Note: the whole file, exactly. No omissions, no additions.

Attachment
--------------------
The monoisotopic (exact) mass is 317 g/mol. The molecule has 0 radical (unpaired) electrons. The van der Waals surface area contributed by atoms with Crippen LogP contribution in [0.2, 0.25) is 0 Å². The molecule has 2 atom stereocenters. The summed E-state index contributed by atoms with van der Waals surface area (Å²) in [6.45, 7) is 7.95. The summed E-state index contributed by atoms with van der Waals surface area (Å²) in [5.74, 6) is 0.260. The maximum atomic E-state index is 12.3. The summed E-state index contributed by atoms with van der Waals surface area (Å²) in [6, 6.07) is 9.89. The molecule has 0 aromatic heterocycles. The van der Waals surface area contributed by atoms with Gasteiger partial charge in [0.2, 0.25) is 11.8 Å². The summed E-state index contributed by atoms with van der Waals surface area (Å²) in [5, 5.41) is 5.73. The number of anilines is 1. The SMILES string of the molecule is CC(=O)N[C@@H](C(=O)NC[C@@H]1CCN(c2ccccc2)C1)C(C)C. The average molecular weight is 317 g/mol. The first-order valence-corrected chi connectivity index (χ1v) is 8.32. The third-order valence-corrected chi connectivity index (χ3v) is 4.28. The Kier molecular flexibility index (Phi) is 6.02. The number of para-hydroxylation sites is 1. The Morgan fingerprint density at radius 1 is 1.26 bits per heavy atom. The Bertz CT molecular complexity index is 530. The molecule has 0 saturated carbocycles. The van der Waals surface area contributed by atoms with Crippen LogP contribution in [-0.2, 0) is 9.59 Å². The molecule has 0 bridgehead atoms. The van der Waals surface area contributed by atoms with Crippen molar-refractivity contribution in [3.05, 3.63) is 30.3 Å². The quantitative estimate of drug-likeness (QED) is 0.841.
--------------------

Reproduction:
The monoisotopic (exact) mass is 317 g/mol. The molecule has 0 radical (unpaired) electrons. The van der Waals surface area contributed by atoms with Crippen LogP contribution in [0.2, 0.25) is 0 Å². The molecule has 2 atom stereocenters. The summed E-state index contributed by atoms with van der Waals surface area (Å²) in [6.45, 7) is 7.95. The summed E-state index contributed by atoms with van der Waals surface area (Å²) in [5.74, 6) is 0.260. The maximum atomic E-state index is 12.3. The summed E-state index contributed by atoms with van der Waals surface area (Å²) in [6, 6.07) is 9.89. The molecule has 0 aromatic heterocycles. The van der Waals surface area contributed by atoms with Gasteiger partial charge in [0.2, 0.25) is 11.8 Å². The summed E-state index contributed by atoms with van der Waals surface area (Å²) in [5, 5.41) is 5.73. The number of anilines is 1. The SMILES string of the molecule is CC(=O)N[C@@H](C(=O)NC[C@@H]1CCN(c2ccccc2)C1)C(C)C. The average molecular weight is 317 g/mol. The first-order valence-corrected chi connectivity index (χ1v) is 8.32. The third-order valence-corrected chi connectivity index (χ3v) is 4.28. The Kier molecular flexibility index (Phi) is 6.02. The number of para-hydroxylation sites is 1. The Morgan fingerprint density at radius 1 is 1.26 bits per heavy atom. The Bertz CT molecular complexity index is 530. The molecule has 0 saturated carbocycles. The van der Waals surface area contributed by atoms with Crippen LogP contribution in [-0.2, 0) is 9.59 Å². The molecule has 0 bridgehead atoms. The van der Waals surface area contributed by atoms with Crippen molar-refractivity contribution in [3.05, 3.63) is 30.3 Å². The quantitative estimate of drug-likeness (QED) is 0.841.